They carried out electroencephalogram (EEG) and magnetoencephalography (MEG) scans on Richard to measure his brain activity without zolpidem. To the doctors’ surprise, “the EEG and MEG scans showed that there is an ‘over-activity’ of specific brain rhythms in the brain of the patient. That’s of course in contrast to what we see: a mute patient in a wheelchair. We would expect little or no activity in the brain,” explains Arnts.

“This ‘overactive’ brain rhythm causes some kind of chaos in this brain [which] is the reason that different parts of the brain can’t communicate with each other”.

The scans then showed that “zolpidem actually reduces this amount of ‘over-activity’ or chaos within the brain” so that normal communication between different parts of the brain can re-occur, meaning normal brain functioning returns, according to Arnts.

Arnts uses a musical metaphor to help explain this phenomenon. “If you compare the function of the brain to a large string orchestra, in our patient the first violins play so loudly that they drown out the other members of the orchestra and people can no longer hear each other,” he says. “Zolpidem ensures that these first violins play more ‘pianissimo’ so that everyone plays in time.”

The need for a more permanent solution

As Arnts and his colleagues from Amsterdam University Medical Centre had experience in deep brain stimulation (DBS) and knew that that procedure had similar effects on brain rhythm as zolpidem. They decided to find out if DBS could cause a “more permanent return of function to our patient”. In addition, Arnts notes that DBS is a very safe treatment, meaning it has a favourable risk to benefit ratio for use as an experimental treatment.

In late 2020, Arnts and his supervisor, neurosurgeon Dr Pepijn van den Munckhof, carried out the DBS procedure on Richard. They have already seen “spectacular, more permanent improvements in his condition”. For instance, he can now walk without a walker, eat by himself and talk. “He is so much better that he [now] doesn’t need any zolpidem or any tube feeding”, states Arnts.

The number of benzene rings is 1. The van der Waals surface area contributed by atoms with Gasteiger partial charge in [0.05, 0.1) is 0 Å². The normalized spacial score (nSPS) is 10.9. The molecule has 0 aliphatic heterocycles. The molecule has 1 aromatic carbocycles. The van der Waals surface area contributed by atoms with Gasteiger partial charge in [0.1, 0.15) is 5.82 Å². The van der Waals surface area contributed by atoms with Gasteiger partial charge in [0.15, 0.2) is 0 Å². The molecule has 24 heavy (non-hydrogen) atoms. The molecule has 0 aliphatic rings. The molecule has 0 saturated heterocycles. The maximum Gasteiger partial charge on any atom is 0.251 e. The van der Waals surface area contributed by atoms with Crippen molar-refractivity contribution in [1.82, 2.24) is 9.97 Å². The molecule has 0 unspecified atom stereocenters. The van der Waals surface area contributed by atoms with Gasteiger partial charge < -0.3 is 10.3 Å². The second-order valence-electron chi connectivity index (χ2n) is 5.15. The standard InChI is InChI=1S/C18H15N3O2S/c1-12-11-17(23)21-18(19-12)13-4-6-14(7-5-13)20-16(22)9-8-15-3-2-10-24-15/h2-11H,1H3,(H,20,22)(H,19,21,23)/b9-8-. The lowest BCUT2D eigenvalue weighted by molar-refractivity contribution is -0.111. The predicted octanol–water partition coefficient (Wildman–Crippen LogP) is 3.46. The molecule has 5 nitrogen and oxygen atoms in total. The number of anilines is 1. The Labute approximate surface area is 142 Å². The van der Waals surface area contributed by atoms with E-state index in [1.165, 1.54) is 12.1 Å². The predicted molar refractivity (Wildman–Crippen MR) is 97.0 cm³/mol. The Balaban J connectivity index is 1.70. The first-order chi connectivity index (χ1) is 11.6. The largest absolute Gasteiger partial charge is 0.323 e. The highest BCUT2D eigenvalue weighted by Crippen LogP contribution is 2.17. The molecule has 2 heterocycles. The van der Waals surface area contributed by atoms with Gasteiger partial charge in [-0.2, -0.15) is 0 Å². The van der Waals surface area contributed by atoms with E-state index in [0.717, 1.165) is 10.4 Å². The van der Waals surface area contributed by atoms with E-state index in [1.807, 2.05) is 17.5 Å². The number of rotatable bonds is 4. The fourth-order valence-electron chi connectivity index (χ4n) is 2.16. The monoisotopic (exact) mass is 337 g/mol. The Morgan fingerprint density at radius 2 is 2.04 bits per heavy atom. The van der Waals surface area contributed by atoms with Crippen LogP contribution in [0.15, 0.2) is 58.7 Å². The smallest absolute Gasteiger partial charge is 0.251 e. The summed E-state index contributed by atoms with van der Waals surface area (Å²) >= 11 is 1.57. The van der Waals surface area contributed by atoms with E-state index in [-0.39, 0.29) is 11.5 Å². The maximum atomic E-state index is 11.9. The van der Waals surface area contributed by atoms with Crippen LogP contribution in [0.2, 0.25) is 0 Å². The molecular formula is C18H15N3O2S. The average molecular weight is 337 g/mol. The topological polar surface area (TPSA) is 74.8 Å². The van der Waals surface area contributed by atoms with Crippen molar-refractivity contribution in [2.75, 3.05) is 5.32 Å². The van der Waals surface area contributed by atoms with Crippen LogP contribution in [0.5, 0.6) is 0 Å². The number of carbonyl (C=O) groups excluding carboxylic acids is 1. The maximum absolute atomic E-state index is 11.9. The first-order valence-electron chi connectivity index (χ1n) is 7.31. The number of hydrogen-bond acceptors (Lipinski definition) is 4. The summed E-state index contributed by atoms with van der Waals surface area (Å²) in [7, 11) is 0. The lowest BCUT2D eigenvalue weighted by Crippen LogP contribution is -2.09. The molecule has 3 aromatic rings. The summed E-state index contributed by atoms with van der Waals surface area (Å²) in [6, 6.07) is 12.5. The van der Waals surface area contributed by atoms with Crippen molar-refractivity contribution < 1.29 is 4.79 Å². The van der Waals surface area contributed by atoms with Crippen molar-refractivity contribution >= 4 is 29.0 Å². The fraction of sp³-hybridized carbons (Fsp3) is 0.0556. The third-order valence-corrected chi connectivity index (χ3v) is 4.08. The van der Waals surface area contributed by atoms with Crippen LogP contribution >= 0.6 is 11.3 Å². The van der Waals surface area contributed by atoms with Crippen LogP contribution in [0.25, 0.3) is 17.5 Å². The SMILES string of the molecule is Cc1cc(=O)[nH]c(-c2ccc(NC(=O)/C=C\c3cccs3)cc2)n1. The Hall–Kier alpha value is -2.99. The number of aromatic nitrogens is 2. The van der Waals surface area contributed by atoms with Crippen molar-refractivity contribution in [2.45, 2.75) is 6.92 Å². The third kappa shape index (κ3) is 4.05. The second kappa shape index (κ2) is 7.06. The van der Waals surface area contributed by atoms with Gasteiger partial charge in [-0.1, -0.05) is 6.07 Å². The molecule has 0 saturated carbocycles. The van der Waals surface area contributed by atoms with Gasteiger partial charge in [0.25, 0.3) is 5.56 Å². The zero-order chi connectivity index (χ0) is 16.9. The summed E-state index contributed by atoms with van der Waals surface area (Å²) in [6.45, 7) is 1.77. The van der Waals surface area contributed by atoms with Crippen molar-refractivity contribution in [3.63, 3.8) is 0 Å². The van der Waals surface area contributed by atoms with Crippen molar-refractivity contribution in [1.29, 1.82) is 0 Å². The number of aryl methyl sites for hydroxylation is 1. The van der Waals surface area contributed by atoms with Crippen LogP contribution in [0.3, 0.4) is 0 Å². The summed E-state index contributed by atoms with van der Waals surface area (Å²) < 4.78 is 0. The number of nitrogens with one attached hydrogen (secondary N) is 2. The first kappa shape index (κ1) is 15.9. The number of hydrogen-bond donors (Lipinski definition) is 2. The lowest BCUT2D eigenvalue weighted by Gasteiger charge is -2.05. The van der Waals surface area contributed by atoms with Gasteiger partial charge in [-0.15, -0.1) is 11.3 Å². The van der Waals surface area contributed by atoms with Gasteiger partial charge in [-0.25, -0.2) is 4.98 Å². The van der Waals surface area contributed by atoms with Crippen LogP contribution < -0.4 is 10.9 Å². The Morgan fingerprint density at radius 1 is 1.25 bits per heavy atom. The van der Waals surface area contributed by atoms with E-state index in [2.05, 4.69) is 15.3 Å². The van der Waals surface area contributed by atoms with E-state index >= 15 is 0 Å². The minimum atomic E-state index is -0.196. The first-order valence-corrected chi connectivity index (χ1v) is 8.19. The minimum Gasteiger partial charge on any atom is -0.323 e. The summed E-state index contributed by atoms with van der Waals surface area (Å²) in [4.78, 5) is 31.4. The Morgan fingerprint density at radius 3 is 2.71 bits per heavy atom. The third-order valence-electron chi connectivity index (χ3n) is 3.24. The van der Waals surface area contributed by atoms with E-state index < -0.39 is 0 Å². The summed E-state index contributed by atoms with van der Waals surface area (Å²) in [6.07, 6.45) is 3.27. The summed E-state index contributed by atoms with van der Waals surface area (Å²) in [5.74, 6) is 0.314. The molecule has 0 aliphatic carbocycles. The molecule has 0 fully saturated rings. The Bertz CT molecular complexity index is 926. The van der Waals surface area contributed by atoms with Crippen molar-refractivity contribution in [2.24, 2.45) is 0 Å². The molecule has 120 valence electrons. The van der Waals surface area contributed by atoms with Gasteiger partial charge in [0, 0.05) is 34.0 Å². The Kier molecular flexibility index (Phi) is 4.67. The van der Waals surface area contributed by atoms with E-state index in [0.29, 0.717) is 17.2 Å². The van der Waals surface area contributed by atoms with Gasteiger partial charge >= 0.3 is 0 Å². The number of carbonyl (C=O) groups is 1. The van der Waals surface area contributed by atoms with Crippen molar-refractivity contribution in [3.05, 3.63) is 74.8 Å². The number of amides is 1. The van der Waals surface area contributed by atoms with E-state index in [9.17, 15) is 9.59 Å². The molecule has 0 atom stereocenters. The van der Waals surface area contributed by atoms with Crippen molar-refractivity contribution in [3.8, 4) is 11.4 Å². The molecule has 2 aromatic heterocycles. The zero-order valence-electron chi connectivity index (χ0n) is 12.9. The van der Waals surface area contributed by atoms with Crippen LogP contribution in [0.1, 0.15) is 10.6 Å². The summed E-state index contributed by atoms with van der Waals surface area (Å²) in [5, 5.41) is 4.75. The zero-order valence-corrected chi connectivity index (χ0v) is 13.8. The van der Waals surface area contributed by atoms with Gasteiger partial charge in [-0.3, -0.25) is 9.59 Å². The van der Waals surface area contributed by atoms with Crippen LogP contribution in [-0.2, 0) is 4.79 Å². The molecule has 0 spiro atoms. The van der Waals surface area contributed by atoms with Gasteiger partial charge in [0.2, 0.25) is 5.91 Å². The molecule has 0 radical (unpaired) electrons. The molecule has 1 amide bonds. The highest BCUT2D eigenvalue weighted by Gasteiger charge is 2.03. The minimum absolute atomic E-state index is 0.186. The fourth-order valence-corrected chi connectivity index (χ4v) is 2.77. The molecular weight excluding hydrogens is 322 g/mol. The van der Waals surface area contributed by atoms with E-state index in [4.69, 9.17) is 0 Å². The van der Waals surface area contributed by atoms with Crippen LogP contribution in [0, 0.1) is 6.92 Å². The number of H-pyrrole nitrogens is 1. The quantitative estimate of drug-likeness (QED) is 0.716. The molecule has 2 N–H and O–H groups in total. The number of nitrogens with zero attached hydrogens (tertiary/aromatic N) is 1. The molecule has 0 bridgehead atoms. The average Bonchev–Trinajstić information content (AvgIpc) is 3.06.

Despite this, Arnts notes his condition does vary from day to day so the team are working to optimise the DBS parameters. They are hoping to publish a paper about this work with Richard, but Arnts says they are being slowed down by Covid-19 and a desire to figure out the long-term nature of the procedure’s impact on his condition.

Arnts is very clear that the impressive results they have seen so far in Richard cannot necessarily be extrapolated to all patients with akinetic mutism and other disorders of consciousness. But the plan now is to study zolpidem and DBS in other patients, and then attempt to figure why certain patients respond, while others do not. “Hopefully we will eventually unravel the pathological mechanisms that inhibit patients in their recovery after brain injury,” says Arnts.

He concludes: “It is our belief that these severely-injured patients, that are often neglected in modern medicine, need careful academic attention and that DBS might hopefully restore their ability to communicate with their families or eventually allow the possibility to rehabilitate them.”